Lighting it up: Juliane Borchert curates Real Scientists

Real Scientists is in Oxford, UK this week with Juliane Borchert (@PV_Physicist), a DPhil student in Condensed Matter Physics, Solar Cells, Renewable Energy at the University of Oxford.

Welcome to Real Scientists! Can you tell us a bit about how you got into physics?
In high school, I really liked all the sciences and excelled at them. I love to look at things in nature and technology, and try to work out how they work and why they behave like they do. I agonised for quite a while about which science to study in university and finally settled on physics because I believed it to be the most fundamental one.

While I initially got interested in Physics because it can answer some very fundamental questions about the world around us, I actually chose my current field because it is more applied. I like studying the fundamental properties of a material while IMG_20190306_111533also keeping in mind what it is good for.

What are you focusing on right now?
I work on materials for solar cells. Specifically, I work on a new class of solar materials called metal-halide perovskites. These materials are surprisingly easy to make and are great at converting the sun’s energy into electricity. In my research I work on optimising them for their use in solar cells and try to understand what about these materials makes them work so well for energy conversion.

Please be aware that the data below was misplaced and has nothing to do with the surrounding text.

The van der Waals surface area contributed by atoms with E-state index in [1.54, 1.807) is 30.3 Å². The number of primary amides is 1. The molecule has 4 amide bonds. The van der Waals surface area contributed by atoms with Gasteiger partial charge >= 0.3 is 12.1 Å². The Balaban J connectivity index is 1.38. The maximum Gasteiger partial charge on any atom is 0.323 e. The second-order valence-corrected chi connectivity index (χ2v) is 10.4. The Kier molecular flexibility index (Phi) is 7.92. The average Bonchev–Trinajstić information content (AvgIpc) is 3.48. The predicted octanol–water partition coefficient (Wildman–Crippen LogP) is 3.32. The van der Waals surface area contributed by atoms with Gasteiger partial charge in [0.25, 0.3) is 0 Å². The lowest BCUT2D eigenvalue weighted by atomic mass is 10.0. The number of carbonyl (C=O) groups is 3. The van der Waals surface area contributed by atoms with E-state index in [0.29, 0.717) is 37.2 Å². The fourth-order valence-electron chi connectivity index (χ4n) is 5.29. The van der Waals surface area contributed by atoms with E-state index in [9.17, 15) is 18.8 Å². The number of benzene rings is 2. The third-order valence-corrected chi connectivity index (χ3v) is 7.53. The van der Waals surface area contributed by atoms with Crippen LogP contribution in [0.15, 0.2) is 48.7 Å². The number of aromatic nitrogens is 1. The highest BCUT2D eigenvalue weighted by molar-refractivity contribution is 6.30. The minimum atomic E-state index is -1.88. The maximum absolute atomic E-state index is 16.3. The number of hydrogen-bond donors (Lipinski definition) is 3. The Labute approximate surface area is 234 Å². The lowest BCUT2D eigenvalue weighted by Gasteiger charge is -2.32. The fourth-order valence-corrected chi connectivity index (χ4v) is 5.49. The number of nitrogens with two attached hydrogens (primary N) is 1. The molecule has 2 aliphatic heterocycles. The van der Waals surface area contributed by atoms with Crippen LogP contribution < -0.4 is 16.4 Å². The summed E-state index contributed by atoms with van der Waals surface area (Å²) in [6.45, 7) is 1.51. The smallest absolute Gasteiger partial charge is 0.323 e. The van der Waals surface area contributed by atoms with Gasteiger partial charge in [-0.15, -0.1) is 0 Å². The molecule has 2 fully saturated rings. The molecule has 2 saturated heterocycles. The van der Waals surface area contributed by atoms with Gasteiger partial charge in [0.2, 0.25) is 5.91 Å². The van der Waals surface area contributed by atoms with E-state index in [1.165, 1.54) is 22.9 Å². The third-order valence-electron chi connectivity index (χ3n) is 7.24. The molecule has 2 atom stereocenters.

What motivates you about your work?
Solar cells and other renewable energy technologies are an important step towards a cleaner, more sustainable way to satisfy the world’s demand for energy. My research will contribute to cheaper and more efficient solar cells which will be important for a cleaner energy future.

What do you do when you’re not in the lab?
When it comes to hobbies I do a bit of everything but nothing properly [RS Note: whomst among us…]. I weight-lift, sing in a choir, read, go for runs, grow vegetables and write poems. My ideal day off would be spend exploring a city I haven’t been to before and enjoying its museums, cafes and parks.

Juliane Borchert, welcome to Real Scientists!


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